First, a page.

A question for you: when you are aware of your own consciousness – meaning your own individual scattershot thoughts, like what to make for lunch, whether to cross the street, or when it’s time to go hit the pillow – what do you hear? That is, do you “hear” your own voice in your head? Or do you hear nothing at all?
In a recently published blog post titled, “Today I Learned That Not Everyone Has An Internal Monologue And It Has Ruined My Day,” cited a viral tweet that’s since been duped by dozens of bots on Twitter. In short, the tweet noted that some people “hear” an internal narrative while others – somewhat unbelievably to me and several of my colleagues – do not.
Fun fact: some people have an internal narrative and some don't
As in, some people's thoughts are like sentences they "hear", and some people just have abstract non-verbal thoughts, and have to consciously verbalize them
And most people aren't aware of the other type of person
— Kyle🌱 (@KylePlantEmoji) January 27, 2020
I, for example, am a person who hears my own thoughts in an almost conversational way, as with dialogue. I was best able to describe my thoughts as a kind of chat with a friend, but the friend is your own consciousness. When I’m speaking, for example, I hear the words in my mind, just as I do as I’m writing this very blog. I also hear words, however, when making as mundane a decision as pulling my credit card out of my wallet to pay for something.
Gizmodo’s science editor Rose Pastore described her thoughts similarly, though she noted that she experiences non-language thought organisation as well. But a number of our colleagues noted that they experience thoughts in a non-worded way, or as my colleague Victoria Song put it, more like an “associative web”. And as appeared to be the case with the blog’s author, many of us were absolutely astonished to discover that not everyone regularly hears their thoughts.
“I’d describe my thoughts as a cloud of abstract noise, linked together by associations. Sort of like a web of images, memories, emotions, and ideas – not unlike falling into a Wikipedia hole where you just click link after link and wind up somewhere totally random from where you began,” Victoria told me. “I can definitely ‘think in words’ if I put effort into it, and honestly, that’s why I started writing to begin with because it can get too noisy in my noggin. When I’m thinking or in conversations, it’s like rapid-fire associations.”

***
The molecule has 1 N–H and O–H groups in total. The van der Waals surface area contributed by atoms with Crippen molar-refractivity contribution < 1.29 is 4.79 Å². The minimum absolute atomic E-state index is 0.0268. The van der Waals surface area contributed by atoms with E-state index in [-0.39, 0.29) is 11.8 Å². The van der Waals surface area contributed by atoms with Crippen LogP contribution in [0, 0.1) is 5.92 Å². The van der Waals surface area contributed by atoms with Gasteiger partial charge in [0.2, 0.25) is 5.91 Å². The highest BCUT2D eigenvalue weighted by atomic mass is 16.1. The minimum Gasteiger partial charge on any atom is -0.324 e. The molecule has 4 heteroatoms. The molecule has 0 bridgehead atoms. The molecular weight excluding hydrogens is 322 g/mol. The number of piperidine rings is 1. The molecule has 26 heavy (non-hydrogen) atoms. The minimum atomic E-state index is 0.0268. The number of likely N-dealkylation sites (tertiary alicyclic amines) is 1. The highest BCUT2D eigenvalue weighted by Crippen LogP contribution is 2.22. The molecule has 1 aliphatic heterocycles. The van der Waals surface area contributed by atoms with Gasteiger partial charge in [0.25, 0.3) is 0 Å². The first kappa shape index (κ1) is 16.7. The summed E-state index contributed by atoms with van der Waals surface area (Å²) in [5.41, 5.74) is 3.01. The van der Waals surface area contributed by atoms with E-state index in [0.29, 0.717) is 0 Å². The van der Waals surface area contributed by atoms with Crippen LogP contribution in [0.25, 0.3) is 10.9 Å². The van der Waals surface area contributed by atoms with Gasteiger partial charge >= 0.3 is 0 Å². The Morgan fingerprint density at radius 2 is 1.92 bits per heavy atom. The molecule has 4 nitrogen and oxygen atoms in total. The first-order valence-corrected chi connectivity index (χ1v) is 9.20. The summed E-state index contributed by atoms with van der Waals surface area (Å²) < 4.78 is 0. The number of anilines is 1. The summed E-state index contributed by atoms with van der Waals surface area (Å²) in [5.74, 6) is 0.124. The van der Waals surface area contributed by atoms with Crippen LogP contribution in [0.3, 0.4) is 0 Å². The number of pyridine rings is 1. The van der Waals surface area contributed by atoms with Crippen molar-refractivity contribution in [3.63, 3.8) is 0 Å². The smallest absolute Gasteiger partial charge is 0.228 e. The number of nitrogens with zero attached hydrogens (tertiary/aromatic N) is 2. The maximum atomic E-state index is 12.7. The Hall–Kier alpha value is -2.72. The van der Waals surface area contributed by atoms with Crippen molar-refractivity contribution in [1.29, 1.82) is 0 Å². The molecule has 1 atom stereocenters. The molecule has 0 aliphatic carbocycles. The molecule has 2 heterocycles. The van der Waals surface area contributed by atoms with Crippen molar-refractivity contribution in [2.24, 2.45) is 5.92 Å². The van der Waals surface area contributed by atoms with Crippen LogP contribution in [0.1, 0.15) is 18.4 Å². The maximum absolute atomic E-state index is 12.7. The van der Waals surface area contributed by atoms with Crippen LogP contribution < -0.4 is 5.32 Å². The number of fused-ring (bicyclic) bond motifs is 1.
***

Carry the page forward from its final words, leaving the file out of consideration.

She added: “Maybe you say ‘communism’ and I simultaneously see images of Marx, Lenin, the hammer and sickle, Republicans yelling, the whole entirety of McCarthyism. That entire time, I’m also feeling a snapshot of every emotion I’ve ever had about those images at once. If I’m trying to make a decision, it’s like seeing all the steps play out at once as multiple, wordless movies and then I just go with the scenario I like best. I guess you could say forming words slows down the whole process and gives order to the chaos.”
As I read this, I am hearing words in my head telling me that this is unbelievable! A mind without words knocking around inside on a near-constant basis! So, obviously, we now ask you, reader: do you think in words? How do you experience your own thoughts? Perhaps you are hearing words – or not! – at this very moment! Let us know below.
Featured photo: Pixabay